The New England Council, through its Higher Education Policy Committee, is urging Congress to continue to fund the Pell Grant program to ensure that the region has a highly-skilled and innovative workforce. In a letter sent to each member of the New England Congressional delegation late last week, the Council outlined the critical need for federal financial aid funding and the impact that such funding has on the regional economy.
House Budget Committee Chairman Paul Ryan has proposed returning all non-security spending to 2008 levels in his Fiscal Year 2012 budget plan, which would cut more than $5.5 billion from the Pell Grant Program. Even if current funding levels are maintained, almost 9 million students stand to lose over 15 percent of their expected award for the 2011-2012 school year.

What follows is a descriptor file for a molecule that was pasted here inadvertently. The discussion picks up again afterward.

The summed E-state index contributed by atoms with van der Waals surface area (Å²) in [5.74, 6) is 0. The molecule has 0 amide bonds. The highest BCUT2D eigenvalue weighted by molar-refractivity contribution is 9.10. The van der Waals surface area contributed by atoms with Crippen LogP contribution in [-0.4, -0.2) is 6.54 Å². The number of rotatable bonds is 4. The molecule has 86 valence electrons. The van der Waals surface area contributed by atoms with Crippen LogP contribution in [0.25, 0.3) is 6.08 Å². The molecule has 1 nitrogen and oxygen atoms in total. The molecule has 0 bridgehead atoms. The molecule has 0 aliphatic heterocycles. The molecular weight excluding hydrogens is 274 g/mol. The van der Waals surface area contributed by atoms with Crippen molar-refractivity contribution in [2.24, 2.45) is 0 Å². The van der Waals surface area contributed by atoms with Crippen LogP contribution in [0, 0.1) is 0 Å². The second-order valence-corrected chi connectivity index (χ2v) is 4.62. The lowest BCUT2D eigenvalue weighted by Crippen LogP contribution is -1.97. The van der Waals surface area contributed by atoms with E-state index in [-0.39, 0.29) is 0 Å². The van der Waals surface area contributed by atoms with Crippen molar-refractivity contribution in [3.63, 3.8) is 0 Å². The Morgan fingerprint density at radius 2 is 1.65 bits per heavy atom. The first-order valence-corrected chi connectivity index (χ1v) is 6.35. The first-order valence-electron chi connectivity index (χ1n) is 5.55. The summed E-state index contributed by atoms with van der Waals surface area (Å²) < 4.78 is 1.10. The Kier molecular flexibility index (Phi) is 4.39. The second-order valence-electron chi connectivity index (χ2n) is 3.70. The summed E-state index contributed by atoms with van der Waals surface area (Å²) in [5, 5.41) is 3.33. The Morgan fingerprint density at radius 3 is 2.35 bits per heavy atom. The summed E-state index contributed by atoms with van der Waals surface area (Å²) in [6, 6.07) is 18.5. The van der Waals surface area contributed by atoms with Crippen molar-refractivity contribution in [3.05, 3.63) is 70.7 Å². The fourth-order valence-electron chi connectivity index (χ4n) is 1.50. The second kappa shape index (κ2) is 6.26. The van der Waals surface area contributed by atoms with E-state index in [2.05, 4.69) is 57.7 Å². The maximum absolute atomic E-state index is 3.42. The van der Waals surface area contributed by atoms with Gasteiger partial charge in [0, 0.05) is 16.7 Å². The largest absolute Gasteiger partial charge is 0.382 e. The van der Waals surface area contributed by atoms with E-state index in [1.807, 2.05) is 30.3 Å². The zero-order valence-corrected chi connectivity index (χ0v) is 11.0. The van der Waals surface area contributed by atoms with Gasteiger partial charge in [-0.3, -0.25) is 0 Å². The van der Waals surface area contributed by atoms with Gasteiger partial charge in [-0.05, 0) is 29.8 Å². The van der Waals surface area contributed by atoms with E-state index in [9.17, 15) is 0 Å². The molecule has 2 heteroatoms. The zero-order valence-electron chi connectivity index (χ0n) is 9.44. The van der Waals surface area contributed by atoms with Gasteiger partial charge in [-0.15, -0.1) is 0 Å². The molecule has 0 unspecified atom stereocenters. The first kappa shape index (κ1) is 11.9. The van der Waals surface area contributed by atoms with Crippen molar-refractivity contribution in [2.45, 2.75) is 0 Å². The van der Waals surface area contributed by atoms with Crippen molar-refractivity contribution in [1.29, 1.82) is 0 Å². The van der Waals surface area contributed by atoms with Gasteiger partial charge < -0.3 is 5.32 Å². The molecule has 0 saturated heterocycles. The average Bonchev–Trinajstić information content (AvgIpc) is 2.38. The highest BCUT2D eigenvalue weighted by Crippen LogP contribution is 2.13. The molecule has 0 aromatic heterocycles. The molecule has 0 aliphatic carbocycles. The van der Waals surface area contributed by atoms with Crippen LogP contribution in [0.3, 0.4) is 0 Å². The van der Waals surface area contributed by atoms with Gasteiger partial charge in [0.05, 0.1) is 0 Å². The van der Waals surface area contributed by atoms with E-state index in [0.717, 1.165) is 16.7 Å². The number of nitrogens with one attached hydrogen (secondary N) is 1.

In its letter, the New England Council notes that the Pell Grant was originally intended to cover 75 percent of the cost of attending college for low- and moderate-income students. Yet today, the maximum award level covers only one-third of the cost of a four-year degree, and only 22 percent of Pell recipient receive that amount. The average award during the 2010-2011 academic year was $3,433, which covers less than a quarter of the average tuition and fees at public universities.